Lin always provides the number of atoms contained in each mind-bending molecule and enjoys drawing their chemical structures. He writes that in an interview from 1988 McKenna had said that compared with LSD, DMT (“the God molecule”) was “so much more alien, raising all kinds of issues about what is reality, what is language, what is the self, what is three-dimensional space and time.” During one trip, Lin imagines that he has been fired out of a cannon into the Milky Way. But it takes him twenty-nine pages of inscrutable text to describe his waking DMT dream:

At 3:30 A.M., summarizing my last two hours, I typed “Recovered the video! By deleting a photo, then going to Edit then Undo Delete twice. Then watched it, then returned to beginning and summarized first 19:32 of video, working hard.” I was asleep an hour later. “Can close my eyes and enjoyably deeply imagine and hear Chopin sonatas.”

With a mix of bravado and courage Lin then smokes the leaf of Salvia divinorum, which contains the extremely potent psychedelic salvinorin A. After blacking out for a moment, he feels as if he’s trapped deep inside himself in what he calls “a Being John Malkovich manner” and is being casually observed by foreign entities as different from him as he is from a cloud. Lin’s account sometimes enters the third person, for instance in a passage he writes after his new psychedelic experiences while stoned on cannabis in San Francisco:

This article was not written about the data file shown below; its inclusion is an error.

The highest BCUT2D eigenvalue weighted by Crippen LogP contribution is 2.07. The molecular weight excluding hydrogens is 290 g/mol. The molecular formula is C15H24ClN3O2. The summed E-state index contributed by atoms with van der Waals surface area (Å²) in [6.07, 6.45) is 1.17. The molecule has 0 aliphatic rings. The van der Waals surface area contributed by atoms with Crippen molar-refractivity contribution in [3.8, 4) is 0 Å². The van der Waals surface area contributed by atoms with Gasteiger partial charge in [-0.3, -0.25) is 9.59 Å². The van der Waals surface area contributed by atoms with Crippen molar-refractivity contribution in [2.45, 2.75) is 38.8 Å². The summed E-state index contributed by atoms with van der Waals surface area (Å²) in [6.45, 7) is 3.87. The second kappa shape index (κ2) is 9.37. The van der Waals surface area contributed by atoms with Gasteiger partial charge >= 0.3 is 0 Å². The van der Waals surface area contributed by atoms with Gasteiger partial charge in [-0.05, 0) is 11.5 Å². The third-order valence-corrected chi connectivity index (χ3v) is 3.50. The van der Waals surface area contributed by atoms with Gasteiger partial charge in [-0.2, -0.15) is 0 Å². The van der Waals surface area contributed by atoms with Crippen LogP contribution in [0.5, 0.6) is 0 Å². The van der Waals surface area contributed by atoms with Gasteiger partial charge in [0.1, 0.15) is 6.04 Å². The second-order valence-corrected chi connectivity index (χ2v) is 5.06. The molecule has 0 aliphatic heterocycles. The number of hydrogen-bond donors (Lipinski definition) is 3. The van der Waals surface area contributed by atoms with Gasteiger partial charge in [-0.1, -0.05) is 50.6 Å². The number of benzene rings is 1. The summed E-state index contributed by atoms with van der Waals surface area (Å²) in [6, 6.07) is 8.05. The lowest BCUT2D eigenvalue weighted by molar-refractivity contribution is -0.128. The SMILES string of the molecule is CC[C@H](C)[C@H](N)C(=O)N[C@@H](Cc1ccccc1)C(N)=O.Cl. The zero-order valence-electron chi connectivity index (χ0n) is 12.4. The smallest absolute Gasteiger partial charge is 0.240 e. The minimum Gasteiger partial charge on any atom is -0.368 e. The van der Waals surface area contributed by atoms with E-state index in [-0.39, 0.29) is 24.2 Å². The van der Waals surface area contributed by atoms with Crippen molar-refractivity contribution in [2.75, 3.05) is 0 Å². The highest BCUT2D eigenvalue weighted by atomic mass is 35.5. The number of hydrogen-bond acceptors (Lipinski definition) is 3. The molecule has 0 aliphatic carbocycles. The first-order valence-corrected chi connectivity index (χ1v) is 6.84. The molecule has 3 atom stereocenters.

Like with DMT in 2012, 2013, and 2014, Tao felt he should “recover more” before trying relationships beyond friendship. Having hermit-like tendencies, a job and main interest in life that was solitary, and generally liking being alone, celibacy hadn’t been difficult for him.

In the mid-1960s a moral panic broke out in the US over the recreational use of LSD. In 1966 Life published a damning article entitled “LSD: The Exploding Threat of the Mind Drug That Got Out of Control.” Timothy Leary said in 1967 that “the kids who take LSD aren’t going to fight your wars” or “join your corporations,” which led Richard Nixon to castigate him a few years later as the most dangerous man in America. Those who rallied to the drug’s defense were not patients with severe mental illness or psychiatrists but Hollywood celebrities like Cary Grant and liberals like Senator Robert Kennedy, whose wife Ethel was said to have been treated with LSD for neurosis.